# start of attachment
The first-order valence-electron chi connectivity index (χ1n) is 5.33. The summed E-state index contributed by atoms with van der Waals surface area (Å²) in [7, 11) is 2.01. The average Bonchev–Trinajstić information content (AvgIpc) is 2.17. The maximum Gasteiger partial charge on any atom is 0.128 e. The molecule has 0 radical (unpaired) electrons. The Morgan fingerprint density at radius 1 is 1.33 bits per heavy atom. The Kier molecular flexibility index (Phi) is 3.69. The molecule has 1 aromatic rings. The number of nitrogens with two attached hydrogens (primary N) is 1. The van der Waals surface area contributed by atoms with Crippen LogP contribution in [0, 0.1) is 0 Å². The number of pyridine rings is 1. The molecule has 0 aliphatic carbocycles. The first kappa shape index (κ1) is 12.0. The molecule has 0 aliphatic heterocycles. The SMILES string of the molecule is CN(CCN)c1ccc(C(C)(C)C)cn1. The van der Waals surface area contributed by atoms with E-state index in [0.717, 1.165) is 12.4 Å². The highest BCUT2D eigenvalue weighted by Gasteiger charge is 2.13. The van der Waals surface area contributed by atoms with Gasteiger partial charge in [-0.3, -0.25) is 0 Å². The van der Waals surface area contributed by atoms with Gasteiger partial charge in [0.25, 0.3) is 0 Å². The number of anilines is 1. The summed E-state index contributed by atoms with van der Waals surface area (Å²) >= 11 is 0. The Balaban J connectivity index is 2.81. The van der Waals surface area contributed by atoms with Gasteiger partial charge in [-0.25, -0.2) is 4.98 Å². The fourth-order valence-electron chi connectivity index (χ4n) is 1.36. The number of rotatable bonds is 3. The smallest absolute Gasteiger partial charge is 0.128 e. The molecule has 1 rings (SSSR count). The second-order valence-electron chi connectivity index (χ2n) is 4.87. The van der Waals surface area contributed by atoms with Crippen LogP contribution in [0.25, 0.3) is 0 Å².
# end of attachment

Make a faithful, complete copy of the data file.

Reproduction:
The first-order valence-electron chi connectivity index (χ1n) is 5.33. The summed E-state index contributed by atoms with van der Waals surface area (Å²) in [7, 11) is 2.01. The average Bonchev–Trinajstić information content (AvgIpc) is 2.17. The maximum Gasteiger partial charge on any atom is 0.128 e. The molecule has 0 radical (unpaired) electrons. The Morgan fingerprint density at radius 1 is 1.33 bits per heavy atom. The Kier molecular flexibility index (Phi) is 3.69. The molecule has 1 aromatic rings. The number of nitrogens with two attached hydrogens (primary N) is 1. The van der Waals surface area contributed by atoms with Crippen LogP contribution in [0, 0.1) is 0 Å². The number of pyridine rings is 1. The molecule has 0 aliphatic carbocycles. The first kappa shape index (κ1) is 12.0. The molecule has 0 aliphatic heterocycles. The SMILES string of the molecule is CN(CCN)c1ccc(C(C)(C)C)cn1. The van der Waals surface area contributed by atoms with E-state index in [0.717, 1.165) is 12.4 Å². The highest BCUT2D eigenvalue weighted by Gasteiger charge is 2.13. The van der Waals surface area contributed by atoms with Gasteiger partial charge in [-0.3, -0.25) is 0 Å². The van der Waals surface area contributed by atoms with Gasteiger partial charge in [0.25, 0.3) is 0 Å². The number of anilines is 1. The summed E-state index contributed by atoms with van der Waals surface area (Å²) >= 11 is 0. The Balaban J connectivity index is 2.81. The van der Waals surface area contributed by atoms with Gasteiger partial charge in [-0.25, -0.2) is 4.98 Å². The fourth-order valence-electron chi connectivity index (χ4n) is 1.36. The number of rotatable bonds is 3. The smallest absolute Gasteiger partial charge is 0.128 e. The molecule has 1 rings (SSSR count). The second-order valence-electron chi connectivity index (χ2n) is 4.87. The van der Waals surface area contributed by atoms with Crippen LogP contribution in [0.25, 0.3) is 0 Å².